If the Alaska legislature continues to defy its constitutional obligation to pass a budget, those opportunities will be lost because there won’t be any state workers to issue fishing licenses. Layoff notices went out on June 1 to thousands of state employees who will be off the job at the July 1 start of the fiscal year.
That’s just one of the lesser impacts of the legislative impasse, hundreds of which are now being outlined by the governor and state agencies as the deadline approaches.
Here’s an overview of potential fishery related impacts from various divisions:
The Commercial Fisheries Division, which receives nearly all its management money from the state general fund, will be hit the hardest. The budget deadlock would bring all state fisheries to a screeching halt, and thousands of processing workers who live in or come to Alaska each summer would suddenly find themselves out of a job.
The biggest punch, of course, would be felt by the salmon fisheries - and the harm could extend well beyond this year. Field staff at remote weirs, towers and salmon sonar counting projects from Southeast to Kotzebue will be pulled, said Scott Kelley, division director with the Alaska Department of Fish and Game.
“A ballpark count is 40-50 projects for commercial fisheries. That doesn’t include projects operated by Sport Fish which are oftentimes equally important for overall salmon assessment, as well as aerial and foot surveys,” he said.
The stall means that managers’ ability to forecast future salmon escapement goals and collect other critical data also would be significantly compromised. Cancelled harvests also could force too many salmon to head upstream and exceed the carrying capacity of food and oxygen in their home lakes or streams.
“That entirely depends on the strength of a given run,” Kelley explained. “In rearing limited systems, where the more spawners we put in the more fry we get, we could see significant impacts in terms of future yields. If we put a big number of sockeye into a system above the upper end of an escapement goal, the result could be reduced yield when that brood year returns over 3 to 5 years. If there are more fry than feed, they could have reduced in-lake survival, reduced marine survival because they leave freshwater smaller and less fit than normal. Prey densities also take a hit and take a while to recover.”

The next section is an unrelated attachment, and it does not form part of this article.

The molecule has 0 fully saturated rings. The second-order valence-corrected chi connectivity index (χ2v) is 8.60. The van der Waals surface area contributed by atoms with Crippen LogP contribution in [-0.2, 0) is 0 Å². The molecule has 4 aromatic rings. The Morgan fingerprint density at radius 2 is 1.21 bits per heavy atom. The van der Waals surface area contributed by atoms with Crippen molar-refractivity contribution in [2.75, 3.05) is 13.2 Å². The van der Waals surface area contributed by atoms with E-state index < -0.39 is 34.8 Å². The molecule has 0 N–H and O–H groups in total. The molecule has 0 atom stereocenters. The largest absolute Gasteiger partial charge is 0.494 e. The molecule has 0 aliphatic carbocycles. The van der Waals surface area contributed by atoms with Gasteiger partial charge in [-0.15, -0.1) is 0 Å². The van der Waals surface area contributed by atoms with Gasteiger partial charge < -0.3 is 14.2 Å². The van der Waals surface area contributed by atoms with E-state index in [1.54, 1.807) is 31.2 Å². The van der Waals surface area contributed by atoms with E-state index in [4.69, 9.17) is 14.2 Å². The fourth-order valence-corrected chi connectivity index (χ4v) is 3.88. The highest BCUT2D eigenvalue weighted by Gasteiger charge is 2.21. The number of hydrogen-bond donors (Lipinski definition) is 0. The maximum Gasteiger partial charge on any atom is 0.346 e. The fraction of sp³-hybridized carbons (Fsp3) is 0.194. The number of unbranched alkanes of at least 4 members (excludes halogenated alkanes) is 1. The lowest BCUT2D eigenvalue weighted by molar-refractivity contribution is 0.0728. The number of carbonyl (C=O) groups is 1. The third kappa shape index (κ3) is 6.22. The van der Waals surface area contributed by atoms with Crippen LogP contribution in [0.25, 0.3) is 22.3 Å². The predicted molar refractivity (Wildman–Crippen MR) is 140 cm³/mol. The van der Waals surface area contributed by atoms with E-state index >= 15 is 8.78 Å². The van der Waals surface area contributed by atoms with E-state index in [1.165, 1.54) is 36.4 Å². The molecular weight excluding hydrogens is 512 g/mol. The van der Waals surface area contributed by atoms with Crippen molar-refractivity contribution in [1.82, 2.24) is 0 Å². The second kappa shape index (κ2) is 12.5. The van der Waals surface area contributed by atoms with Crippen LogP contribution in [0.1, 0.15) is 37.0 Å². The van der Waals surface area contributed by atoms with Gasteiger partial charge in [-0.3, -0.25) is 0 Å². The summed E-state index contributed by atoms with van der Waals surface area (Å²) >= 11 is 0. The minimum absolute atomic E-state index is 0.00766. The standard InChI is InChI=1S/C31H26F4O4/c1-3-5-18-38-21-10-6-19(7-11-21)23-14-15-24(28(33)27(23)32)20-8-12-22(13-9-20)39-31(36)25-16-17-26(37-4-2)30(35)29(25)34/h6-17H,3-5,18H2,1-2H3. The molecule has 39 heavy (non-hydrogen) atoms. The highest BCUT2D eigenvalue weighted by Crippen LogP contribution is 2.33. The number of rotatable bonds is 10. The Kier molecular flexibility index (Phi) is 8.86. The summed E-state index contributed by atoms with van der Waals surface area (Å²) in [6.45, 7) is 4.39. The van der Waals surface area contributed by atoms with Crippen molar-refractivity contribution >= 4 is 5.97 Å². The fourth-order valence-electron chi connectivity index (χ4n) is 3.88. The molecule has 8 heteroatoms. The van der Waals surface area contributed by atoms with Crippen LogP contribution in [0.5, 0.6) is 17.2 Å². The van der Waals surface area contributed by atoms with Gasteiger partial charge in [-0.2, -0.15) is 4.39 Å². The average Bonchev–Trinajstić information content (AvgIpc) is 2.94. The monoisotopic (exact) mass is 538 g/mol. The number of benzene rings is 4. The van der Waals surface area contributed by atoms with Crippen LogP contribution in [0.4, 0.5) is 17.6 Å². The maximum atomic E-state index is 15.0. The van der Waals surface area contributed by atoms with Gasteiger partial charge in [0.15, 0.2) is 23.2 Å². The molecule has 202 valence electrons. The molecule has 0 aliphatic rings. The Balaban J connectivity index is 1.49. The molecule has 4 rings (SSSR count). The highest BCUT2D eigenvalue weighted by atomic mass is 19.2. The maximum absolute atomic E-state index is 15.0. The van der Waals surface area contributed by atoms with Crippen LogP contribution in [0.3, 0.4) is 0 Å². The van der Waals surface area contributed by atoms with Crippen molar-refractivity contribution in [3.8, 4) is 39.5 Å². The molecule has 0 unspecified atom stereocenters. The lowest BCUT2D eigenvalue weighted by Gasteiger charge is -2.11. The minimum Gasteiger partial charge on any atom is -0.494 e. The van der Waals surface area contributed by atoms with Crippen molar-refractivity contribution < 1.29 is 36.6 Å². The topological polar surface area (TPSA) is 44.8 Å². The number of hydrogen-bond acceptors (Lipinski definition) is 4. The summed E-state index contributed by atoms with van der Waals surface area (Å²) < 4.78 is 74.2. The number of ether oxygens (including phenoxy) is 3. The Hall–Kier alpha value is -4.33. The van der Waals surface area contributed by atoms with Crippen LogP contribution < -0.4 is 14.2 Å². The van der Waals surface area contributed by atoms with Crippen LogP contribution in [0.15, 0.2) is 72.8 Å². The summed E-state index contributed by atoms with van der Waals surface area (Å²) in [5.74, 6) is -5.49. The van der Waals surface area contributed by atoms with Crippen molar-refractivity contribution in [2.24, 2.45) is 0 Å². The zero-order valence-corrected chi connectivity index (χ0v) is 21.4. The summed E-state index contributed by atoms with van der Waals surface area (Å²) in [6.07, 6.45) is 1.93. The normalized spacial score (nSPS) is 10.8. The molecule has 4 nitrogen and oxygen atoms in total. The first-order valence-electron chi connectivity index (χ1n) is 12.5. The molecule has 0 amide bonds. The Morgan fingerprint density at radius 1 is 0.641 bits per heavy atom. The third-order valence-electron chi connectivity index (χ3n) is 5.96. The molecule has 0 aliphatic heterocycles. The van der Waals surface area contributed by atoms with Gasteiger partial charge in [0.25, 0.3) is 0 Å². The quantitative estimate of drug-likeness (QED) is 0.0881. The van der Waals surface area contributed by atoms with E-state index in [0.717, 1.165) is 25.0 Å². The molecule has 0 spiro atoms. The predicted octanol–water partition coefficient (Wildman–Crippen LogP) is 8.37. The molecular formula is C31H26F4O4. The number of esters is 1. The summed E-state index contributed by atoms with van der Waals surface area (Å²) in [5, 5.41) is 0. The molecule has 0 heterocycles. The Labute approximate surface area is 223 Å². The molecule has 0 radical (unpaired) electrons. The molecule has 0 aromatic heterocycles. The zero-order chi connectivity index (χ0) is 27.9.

“This is not a conservation issue, but can be a yield issue,” Kelley added.
Insufficient sampling also could hinder assessment of the state’s performance for Pacific Salmon Treaty obligations with Canada, ADF&G’s ability to manage allocations set by the North Pacific Fishery Management Council and the International Pacific Halibut Commission’s stock assessment program.
A shutdown will threaten annual production of 4.5 million salmon, rainbow trout and Arctic char at Alaska’s two state-owned hatcheries, and prevent the collection of Chinook and coho broodstock. It could take up to four ears to rebuild that mature stock needed to sustain future generations.
The Department of Fish and Game’s three patrol vessels and skiffs will be tied up.
Also halted effective July 2 would be issuance of Title 16 land and water use permits by the Division of Habitat that protect fish and wildlife areas. Similarly, the Department of Natural resources will be forced to delay issuing various permits and authorizations.